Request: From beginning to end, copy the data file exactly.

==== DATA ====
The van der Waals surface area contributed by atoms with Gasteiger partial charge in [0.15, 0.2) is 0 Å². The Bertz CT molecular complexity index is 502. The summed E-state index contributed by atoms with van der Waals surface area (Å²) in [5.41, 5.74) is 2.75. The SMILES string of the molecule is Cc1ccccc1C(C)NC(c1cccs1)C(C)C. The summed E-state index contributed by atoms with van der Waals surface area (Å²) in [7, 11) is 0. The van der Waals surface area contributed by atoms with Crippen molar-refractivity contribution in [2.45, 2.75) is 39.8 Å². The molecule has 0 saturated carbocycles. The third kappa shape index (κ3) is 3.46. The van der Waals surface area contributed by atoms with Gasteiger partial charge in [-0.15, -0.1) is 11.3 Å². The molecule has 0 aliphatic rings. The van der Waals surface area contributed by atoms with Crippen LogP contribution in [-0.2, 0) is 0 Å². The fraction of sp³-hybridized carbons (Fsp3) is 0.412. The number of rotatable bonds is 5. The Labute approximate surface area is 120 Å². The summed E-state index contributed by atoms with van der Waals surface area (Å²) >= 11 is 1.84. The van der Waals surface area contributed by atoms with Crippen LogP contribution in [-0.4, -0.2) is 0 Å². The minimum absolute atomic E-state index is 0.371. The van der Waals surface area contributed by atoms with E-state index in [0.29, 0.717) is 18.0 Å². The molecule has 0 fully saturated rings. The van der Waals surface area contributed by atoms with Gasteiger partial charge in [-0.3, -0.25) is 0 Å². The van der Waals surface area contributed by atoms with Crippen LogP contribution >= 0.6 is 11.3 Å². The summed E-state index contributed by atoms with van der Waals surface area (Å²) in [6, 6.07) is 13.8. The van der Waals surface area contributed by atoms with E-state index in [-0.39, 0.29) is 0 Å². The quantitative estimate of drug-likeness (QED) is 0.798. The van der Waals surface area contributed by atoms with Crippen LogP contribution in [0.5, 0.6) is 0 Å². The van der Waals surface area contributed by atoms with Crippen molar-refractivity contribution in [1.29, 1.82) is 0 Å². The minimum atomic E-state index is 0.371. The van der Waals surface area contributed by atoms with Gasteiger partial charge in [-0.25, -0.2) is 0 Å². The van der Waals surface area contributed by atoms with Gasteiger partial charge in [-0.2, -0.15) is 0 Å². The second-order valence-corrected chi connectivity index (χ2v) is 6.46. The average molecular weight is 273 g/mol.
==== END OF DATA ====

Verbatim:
The van der Waals surface area contributed by atoms with Gasteiger partial charge in [0.15, 0.2) is 0 Å². The Bertz CT molecular complexity index is 502. The summed E-state index contributed by atoms with van der Waals surface area (Å²) in [5.41, 5.74) is 2.75. The SMILES string of the molecule is Cc1ccccc1C(C)NC(c1cccs1)C(C)C. The summed E-state index contributed by atoms with van der Waals surface area (Å²) in [7, 11) is 0. The van der Waals surface area contributed by atoms with Crippen molar-refractivity contribution in [2.45, 2.75) is 39.8 Å². The molecule has 0 saturated carbocycles. The third kappa shape index (κ3) is 3.46. The van der Waals surface area contributed by atoms with Gasteiger partial charge in [-0.15, -0.1) is 11.3 Å². The molecule has 0 aliphatic rings. The van der Waals surface area contributed by atoms with Crippen LogP contribution in [-0.2, 0) is 0 Å². The fraction of sp³-hybridized carbons (Fsp3) is 0.412. The number of rotatable bonds is 5. The Labute approximate surface area is 120 Å². The summed E-state index contributed by atoms with van der Waals surface area (Å²) >= 11 is 1.84. The van der Waals surface area contributed by atoms with Crippen LogP contribution in [-0.4, -0.2) is 0 Å². The minimum absolute atomic E-state index is 0.371. The van der Waals surface area contributed by atoms with E-state index in [0.29, 0.717) is 18.0 Å². The molecule has 0 fully saturated rings. The van der Waals surface area contributed by atoms with Gasteiger partial charge in [-0.3, -0.25) is 0 Å². The van der Waals surface area contributed by atoms with Crippen LogP contribution >= 0.6 is 11.3 Å². The summed E-state index contributed by atoms with van der Waals surface area (Å²) in [6, 6.07) is 13.8. The van der Waals surface area contributed by atoms with E-state index in [-0.39, 0.29) is 0 Å². The quantitative estimate of drug-likeness (QED) is 0.798. The van der Waals surface area contributed by atoms with Crippen LogP contribution in [0.5, 0.6) is 0 Å². The van der Waals surface area contributed by atoms with Crippen molar-refractivity contribution in [1.29, 1.82) is 0 Å². The minimum atomic E-state index is 0.371. The van der Waals surface area contributed by atoms with Gasteiger partial charge in [-0.25, -0.2) is 0 Å². The van der Waals surface area contributed by atoms with Gasteiger partial charge in [-0.2, -0.15) is 0 Å². The second-order valence-corrected chi connectivity index (χ2v) is 6.46. The average molecular weight is 273 g/mol.